"If you have more child care people have more children. It's correlational," she said.

All of the industrialized countries with higher birth rates than Canada, with the exception of the United States, have more extensive early childhood learning policies and more generous parental leave programs than Canada, said Friendly. She draws attention to the French system of ecoles maternelle that support young mothers with education programs when children are as young as two.

The U.S. birth rate isn't necessarily something Canada should imitate, said Friendly.

"The American birth rate is really bifurcated," she said. "There are many people who don't have any children, and the population that has many children are low income, poor, single mothers. They have a very high, for example, teenage birth rate in the United States, which we don't in Canada."

Friendly would like to see federal government policy which accepts that women are part of the work force and makes it easier for them to have both careers and babies.

Income splitting and other tax breaks would be unlikely to change the birth rate because those solutions presume that the problem is women in the work force, said Friendly.

"The reality is that women are never going to go back into the homes the way they were before for two reasons," Friendly said. "One, because they can't afford it.... The second thing is, lots of women want to be in the work force."

Allowing single income families to split their income between the parents on their tax returns would be an enormous benefit to the rich, and do next to nothing for most young parents who don't make that kind of money, said Osgoode Hall professor of tax law Neil Brooks.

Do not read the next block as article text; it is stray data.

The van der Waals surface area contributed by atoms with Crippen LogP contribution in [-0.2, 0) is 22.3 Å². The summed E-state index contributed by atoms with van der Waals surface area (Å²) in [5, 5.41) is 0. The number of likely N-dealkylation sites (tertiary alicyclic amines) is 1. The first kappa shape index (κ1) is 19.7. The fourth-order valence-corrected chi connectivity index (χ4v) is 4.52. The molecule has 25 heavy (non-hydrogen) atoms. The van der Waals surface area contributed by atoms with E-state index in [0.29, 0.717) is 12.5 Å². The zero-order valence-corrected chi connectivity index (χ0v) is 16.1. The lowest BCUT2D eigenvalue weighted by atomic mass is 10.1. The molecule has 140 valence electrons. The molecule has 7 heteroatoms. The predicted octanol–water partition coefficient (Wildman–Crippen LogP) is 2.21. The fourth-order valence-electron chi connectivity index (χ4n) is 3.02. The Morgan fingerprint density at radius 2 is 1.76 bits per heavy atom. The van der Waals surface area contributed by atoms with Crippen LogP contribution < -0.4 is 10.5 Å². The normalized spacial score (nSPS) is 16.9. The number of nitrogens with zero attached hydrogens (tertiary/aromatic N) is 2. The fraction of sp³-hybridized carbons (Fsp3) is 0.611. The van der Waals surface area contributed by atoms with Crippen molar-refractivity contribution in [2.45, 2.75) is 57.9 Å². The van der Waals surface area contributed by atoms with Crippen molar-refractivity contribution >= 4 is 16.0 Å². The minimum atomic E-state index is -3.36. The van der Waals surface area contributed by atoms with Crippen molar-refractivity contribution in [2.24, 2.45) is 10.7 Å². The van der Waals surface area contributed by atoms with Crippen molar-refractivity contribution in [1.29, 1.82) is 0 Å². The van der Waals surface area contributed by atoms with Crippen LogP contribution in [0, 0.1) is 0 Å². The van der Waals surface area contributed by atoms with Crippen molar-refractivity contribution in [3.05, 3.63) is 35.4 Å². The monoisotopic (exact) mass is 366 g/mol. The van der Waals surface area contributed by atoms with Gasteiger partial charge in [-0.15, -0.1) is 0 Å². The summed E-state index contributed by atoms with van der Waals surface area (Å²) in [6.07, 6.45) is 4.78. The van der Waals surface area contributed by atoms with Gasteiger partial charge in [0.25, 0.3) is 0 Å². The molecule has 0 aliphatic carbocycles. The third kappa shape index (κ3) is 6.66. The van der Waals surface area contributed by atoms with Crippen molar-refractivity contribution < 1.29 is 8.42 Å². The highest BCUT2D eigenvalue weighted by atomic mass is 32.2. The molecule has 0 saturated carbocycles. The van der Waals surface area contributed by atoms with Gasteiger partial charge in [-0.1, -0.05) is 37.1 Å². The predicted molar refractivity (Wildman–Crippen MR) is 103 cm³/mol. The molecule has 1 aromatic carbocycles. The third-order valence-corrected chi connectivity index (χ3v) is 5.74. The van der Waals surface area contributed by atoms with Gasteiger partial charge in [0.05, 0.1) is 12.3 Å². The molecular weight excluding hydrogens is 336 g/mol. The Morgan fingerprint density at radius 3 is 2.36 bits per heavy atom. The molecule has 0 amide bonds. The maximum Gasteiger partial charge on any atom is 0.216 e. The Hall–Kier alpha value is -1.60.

"Why on earth would you create a subsidy where the more money you make the greater the subsidy?" Brooks asked.

Individuals who make $100,000 a year or more would save at least $10,000 a year if they could pretend, for tax purposes, that it is really two incomes of $50,000. An individual who makes $30,000 would save less than $1,500 with income splitting.

At the same time the program would cost the federal coffers $5 billion, making it impossible for government to deliver other programs to support families of modest income, said Brooks.

Still, the fact that a household with one income of $100,000 is taxed at a higher rate than a couple with an income of $60,000 plus an income of $40,000 troubles COLF's Boulva.

"You're punished for staying home to bring up your children. Something's wrong there," she said.

The basic problem is that the economy doesn't value the work of parenting or the experience of raising children, she said.

"If you have a career and you want to pursue your career, that should be possible," she said. "It should also be possible if you want to take time off — two, three, four years to take care of your children while they're not in school yet. You shouldn't be punished when you want to go back to work. This should be recognized as important experience."